I wanted a Service Dog because I felt like it could help me to retrieve those things that I was asking strangers and my family to get when I dropped something. I didn’t just drop one thing in a week, but dropped items repeatedly such as my car keys daily and then when when handed the keys, drop them again. I felt very dependent on everyone, and before had been a very independent person, able to go for a drive to the store and be alone at home without everyone worrying about me. The falls were the scariest part, and the fear of no one being around to help me up or get help. I felt like a service dog could help me to maybe at least get in a sitting position on the floor and get a phone that was needed. I also hoped the dog would be able to help me by picking items up off the floor thus preventing the hypotension and falls.
I chose Service Dogs, Inc. because they are a great group of people who see the value in a dog from a shelter. Those dogs that they go test and put into the program really want to work and please their partner. They are very loyal, and happy to have a person that loves them. The other organizations that train service dogs want you to buy a purebred dog from them, and then they charge you for the training. It is impossible for someone on social security to afford.
SDI training is ongoing. They don’t just drop dogs off with you and say, “here it is, now its yours “. The other organizations’ training program seems to be at their place only and then finished. SDI comes into home and on public outings with the new team, to make sure there are not any issues with your dog and you, and provides support ongoing if something does come up. They care about the people they help and the dogs, and they are will pay for all the cost of training your new partner.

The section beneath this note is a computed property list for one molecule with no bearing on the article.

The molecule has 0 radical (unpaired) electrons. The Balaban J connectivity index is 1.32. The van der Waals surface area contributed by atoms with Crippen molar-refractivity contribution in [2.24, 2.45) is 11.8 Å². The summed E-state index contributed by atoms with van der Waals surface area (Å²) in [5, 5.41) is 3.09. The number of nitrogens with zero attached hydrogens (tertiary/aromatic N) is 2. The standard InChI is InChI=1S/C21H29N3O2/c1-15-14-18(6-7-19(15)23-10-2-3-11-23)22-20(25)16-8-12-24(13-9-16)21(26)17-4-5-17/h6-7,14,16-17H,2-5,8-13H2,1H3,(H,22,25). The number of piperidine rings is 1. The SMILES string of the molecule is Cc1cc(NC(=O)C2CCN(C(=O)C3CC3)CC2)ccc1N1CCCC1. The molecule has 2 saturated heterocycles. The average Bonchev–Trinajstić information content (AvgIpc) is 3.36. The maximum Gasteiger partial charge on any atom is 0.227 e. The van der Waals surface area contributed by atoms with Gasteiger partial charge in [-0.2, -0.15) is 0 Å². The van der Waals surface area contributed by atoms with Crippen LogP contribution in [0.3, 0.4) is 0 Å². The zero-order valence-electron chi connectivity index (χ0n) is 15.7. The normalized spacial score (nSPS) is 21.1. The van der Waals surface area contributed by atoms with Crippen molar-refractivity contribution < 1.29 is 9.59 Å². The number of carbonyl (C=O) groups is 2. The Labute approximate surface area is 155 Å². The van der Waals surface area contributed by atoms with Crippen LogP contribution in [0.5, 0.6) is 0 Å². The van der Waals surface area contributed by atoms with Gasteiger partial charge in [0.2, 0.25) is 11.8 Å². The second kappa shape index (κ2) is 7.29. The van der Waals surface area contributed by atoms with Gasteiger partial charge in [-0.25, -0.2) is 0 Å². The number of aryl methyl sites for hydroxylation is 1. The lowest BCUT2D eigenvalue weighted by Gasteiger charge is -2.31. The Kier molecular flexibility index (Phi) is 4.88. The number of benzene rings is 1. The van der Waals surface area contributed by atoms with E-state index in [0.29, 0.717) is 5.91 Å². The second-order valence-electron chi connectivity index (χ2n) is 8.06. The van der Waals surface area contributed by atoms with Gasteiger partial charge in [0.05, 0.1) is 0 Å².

I had seen Jazz before at the training center when I was volunteering there. She had the most amazing eyes and disposition. I really hoped to be matched with her. When the SDI trainers brought her out for Matching, it was instant love. She looked at me and I knew we were meant to be a team.
The trainers and other staff were incredible. They teach the dogs everything that you could possibly need the dog to learn, and then they teach you how carry out the cues and rewards for the behaviors.
Sarah Bond was our in home trainer. She was amazing. She picked up on small things that I was doing that might confuse Jazz, which is critical for your team. I was overwhelmed at first and unsure of myself. Then Jazz and I just clicked after a few weeks and I knew we were a team.
Jazz picks my keys up over and over. She will give them to me only for me to drop them again. She never tires of the repeated drops in a row. Jazz pulled me off the ground when I fell after only being with me for a few weeks. She goes and gets a special tie to pull me up. She brings me the house phone to call someone if needed. I haven’t had to call anyone or ask anyone for help since she
came in my life.
She also has an uncanny way of knowing when I’m not doing so well physically. We have taught her to lean into my weak side when I’m standing. She also comes and stands in front of me if I seem of balance.